And that can be a real issue (so to speak), because there are other characteristics of superhero comics that just exacerbate this creative splintering. Between spin-offs, reboots, competing canons, alternate timelines, and more, there’s kind of no such thing as a single, sole “canon” for a superhero comic in their current form. What’s done in one issue of one title can just as easily be undone, or redone in different contradictory ways, in half a dozen others. Indeed, at least within the Big Two of Marvel and DC, this seems to be used as a vital failsafe that can keep equilibrium even through the illusion of major, shocking, hype-worthy change: perhaps the most famous (and formative) case being the 1992 “Death of Superman” storyline. (For a hilarious and also insightful recap of that narrative arc and how it “broke death” in superhero comics, see Max Landis’s Death and Return of Superman, although be warned of plenty of not-safe-for-work language.) A revelation about a character that may seem huge – like, for example, their sexual or gender identity – can end up absent from the overarching story like it never happened, a mere hundred or twenty or two issues later.

With some of these developments I’ve listed, in fact, we can already see this happening. This past December, less than two years from the exciting news of a groundbreaking trans character, Batgirl’s new writing team faced outrage over their offensive, transphobic depiction of a villain in the comic. Almost as troubling, though, it was pointed out, was the fact that in their run, Alysia Yeoh herself seemed to have been reduced to little more than a footnote. In many ways, the title’s total progress in the direction of representation looks like one step forward, two steps back. Similarly, even outside of the accomplishments listed here, back in 2013 excitement about Kate Kane/Batwoman’s proposal to her girlfriend Maggie Sawyer was quickly squashed when DC refused to allow the same-sex wedding to occur on-panel. This decision was partly responsible for the creative team’s eventual departure, and in December 2014 the title – much valued for featuring what was at the time DC’s most prominent gay superhero – was cancelled altogether.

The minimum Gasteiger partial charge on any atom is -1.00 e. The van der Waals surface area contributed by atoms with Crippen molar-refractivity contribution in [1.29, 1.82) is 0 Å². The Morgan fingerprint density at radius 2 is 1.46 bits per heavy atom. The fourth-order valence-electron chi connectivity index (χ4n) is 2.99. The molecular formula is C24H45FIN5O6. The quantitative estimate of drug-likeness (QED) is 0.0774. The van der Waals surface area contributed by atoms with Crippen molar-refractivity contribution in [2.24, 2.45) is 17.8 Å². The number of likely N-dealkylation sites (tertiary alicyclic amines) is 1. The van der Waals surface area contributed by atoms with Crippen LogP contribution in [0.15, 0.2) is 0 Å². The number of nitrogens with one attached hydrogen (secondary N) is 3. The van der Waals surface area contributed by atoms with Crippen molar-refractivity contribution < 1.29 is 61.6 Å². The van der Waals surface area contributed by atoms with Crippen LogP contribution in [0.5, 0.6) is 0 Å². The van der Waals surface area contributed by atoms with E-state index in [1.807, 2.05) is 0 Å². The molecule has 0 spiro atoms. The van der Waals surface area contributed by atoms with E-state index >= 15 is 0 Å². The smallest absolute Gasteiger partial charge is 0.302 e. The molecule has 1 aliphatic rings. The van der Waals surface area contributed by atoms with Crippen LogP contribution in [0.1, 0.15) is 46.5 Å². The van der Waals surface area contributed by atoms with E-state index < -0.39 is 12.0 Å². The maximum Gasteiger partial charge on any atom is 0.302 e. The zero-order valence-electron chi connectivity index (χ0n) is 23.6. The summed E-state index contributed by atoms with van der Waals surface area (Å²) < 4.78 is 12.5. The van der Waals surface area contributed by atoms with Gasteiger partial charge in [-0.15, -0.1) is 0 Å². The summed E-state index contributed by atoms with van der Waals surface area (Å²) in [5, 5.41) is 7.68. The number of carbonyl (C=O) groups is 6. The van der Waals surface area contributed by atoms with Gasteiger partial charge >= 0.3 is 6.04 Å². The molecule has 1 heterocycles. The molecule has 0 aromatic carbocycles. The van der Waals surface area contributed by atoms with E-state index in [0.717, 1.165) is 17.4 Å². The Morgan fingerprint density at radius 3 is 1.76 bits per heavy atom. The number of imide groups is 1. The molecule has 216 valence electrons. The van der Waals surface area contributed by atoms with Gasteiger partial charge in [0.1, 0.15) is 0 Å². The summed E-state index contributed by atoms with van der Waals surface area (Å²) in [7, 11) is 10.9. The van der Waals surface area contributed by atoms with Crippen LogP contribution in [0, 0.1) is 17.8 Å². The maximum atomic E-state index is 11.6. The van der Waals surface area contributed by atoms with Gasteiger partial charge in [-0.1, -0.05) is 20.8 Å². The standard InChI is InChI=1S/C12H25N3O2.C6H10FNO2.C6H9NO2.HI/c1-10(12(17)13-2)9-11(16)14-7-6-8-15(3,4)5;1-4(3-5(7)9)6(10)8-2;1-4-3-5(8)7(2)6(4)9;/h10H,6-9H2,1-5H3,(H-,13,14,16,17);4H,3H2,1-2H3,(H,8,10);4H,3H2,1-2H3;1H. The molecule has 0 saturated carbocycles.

“Oh, come on,” some of you may be starting to think by this point, and not unfairly so, “at least it still happened! Isn’t any representation ever good enough for her?” And I’ll admit, I can be pretty demanding, especially in a media culture where it’s rare enough to see any queer characters at all. I’m not trying to burst into Iceman’s (or anyone else’s) coming out party yelling “JUST WAIT UNTIL THE OTHER SHOE DROPS!” (For one thing, at the very least, the other shoe is unlikely to be on Bendis’s foot, and bless him for that.) Of course it’s a good thing, and an important thing, to see queer characters of all kinds appearing increasingly in these mainstream, popular titles, no matter what may happen later down the road. Future writers may be able to rewrite the current story of what’s going on with a superhero, but they can’t erase the old issues, or turn back the tide of mounting acceptance and even welcome for diversity in the industry these new developments represent. As long as we still have Simones, Valentines, Bendises, and others like them out there in the industry, and more on the way, there’ll still be people pushing to make positive changes, and to support those with marginalized voices who are trying to break their way in and tell stories of their own.

So make no mistake, iffy track record aside, it’s still going to put a smile on my face every time I see a story about another queer character or same-sex kiss in mainstream superhero comics, and I’ll keep sharing them with you on this blog when they come along, for as long as I’m able. They do mean something, even if only as a barometer reading the current weather in popular geek culture. But I hope you’ll understand if, at the same time, my cheerleading may be a little muted when it comes to any one new development or another, at least as far as this particular genre of comics goes. I’m still reserving my enthusiasm for when the Big Two can show by their actions that they really are ready to be agents of change… and to actually make those changes last.